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Adam Davidson

ADAM DAVIDSON is the cofounder of NPR's Planet Money podcast and a staff writer at The New Yorker, where he covers economics and business. Previously he was an economics writer[…]

ADAM DAVIDSON: I think a lot of people don't realize that he world we have lived in for the last hundred years is just a blip in human experience, that it started to feel just normal that people work in big companies, people have things called a job and a career path and that people make more money in their forties than they did in their twenties. And they'd make even more money in their sixties and that kids make more money than their parents did. And that there's this sort of general sense of progress. That's this weird little thing that happened to happen in the twentieth century and really would have been seen as utterly confusing and unlike basic human nature at almost any other time in history.

And there's a lot that was wonderful about that blip. It really transformed the world. Far fewer children died in infancy. Mothers didn't die giving birth. People lived much longer lives, they had more to eat, they had more comforts. Things like pain relievers. Things like international travel, international communication. All the things that we associate with the modern world came about because of the widget economy. Because of that blip.

But we're now shifting away from the widget economy into a new kind of economy. So what fueled that growth in the twentieth century was the mass production of the same sort of thing, getting better and better and making the same stuff faster and faster, cheaper and cheaper and getting it to more places. And that is a form of growth that is revolutionary. It's more growth than ever existed by far anytime in human existence. But it is about sameness. It's about turning people into variations of the same thing. You have a job. It has a title. You have to suppress who you are to satisfy the needs of that job. Products are not designed to match some particular person's unique interests and passions. Coca Cola is for everyone everywhere on earth. Ivory soap is for everyone everywhere on earth.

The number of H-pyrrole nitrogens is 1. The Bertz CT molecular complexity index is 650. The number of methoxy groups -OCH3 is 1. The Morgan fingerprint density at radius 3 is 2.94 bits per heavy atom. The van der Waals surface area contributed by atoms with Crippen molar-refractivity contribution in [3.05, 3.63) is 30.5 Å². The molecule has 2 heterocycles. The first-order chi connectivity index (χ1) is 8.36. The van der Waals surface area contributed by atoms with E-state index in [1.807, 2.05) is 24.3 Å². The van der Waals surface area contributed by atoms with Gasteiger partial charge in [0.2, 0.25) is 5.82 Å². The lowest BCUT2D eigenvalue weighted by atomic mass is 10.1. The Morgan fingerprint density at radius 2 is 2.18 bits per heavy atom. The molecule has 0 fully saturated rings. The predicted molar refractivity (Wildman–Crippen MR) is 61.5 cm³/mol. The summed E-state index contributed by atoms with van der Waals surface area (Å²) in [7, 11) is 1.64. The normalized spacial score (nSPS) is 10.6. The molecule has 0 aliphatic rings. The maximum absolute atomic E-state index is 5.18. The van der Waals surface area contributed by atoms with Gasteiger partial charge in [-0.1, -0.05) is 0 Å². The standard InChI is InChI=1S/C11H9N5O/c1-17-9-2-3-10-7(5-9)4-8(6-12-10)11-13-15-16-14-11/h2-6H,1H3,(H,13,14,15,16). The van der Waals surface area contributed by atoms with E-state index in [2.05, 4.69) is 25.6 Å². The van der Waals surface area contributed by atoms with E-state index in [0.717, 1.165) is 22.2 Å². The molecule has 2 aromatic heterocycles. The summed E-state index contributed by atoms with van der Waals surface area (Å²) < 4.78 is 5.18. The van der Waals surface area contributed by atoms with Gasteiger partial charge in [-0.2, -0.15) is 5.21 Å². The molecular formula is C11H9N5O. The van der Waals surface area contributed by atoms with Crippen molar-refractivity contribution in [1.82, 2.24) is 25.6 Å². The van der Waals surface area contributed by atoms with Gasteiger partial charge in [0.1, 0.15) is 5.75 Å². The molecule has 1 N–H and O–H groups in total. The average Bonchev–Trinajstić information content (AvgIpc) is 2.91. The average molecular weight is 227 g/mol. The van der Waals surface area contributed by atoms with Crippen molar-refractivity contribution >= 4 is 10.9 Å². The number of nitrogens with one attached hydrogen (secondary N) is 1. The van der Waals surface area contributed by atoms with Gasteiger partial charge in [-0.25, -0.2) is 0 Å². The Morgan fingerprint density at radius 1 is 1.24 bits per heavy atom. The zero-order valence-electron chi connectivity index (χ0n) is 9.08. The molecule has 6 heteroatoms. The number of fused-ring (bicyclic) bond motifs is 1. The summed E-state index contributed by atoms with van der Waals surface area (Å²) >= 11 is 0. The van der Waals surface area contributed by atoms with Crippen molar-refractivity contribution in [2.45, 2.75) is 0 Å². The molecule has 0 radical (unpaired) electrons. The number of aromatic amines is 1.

And this new economy, the passion economy, it comes out of the widget economy but I see it in most ways as a real advance, a progression from the widget economy where the secret to growth, the secret to economic opportunity is not making the same thing billions of times as quickly and cheaply as possible, but creating special things that only some people want but they want a lot. They want it in a way that nobody wanted the widgets of the widget economy. And that is a totally different structure of an economy.

It means probably still having some big organizations but also a lot more smaller companies, entrepreneurial companies. It means a much more chaotic but I think ultimately probably more satisfying career path where you're not just junior ad sales and then you're ad sales and then you're senior ad sales and then you're manager of ad sales. But rather as you're finding your unique passions and the things that you uniquely provide your career might kind of bounce around a little bit. You'll be finding who you are, who your customer is, who your audience is. And it won't be quite as linear. I do think overall for people to understand and embrace the passion economy it will be better. You'll make more money in concrete terms but I think it will be more chaotic, a little more confusing, a little more confounding at least according to the rules we have because the rules we have are the ones that were made for the widget economy. And this economy is wildly different.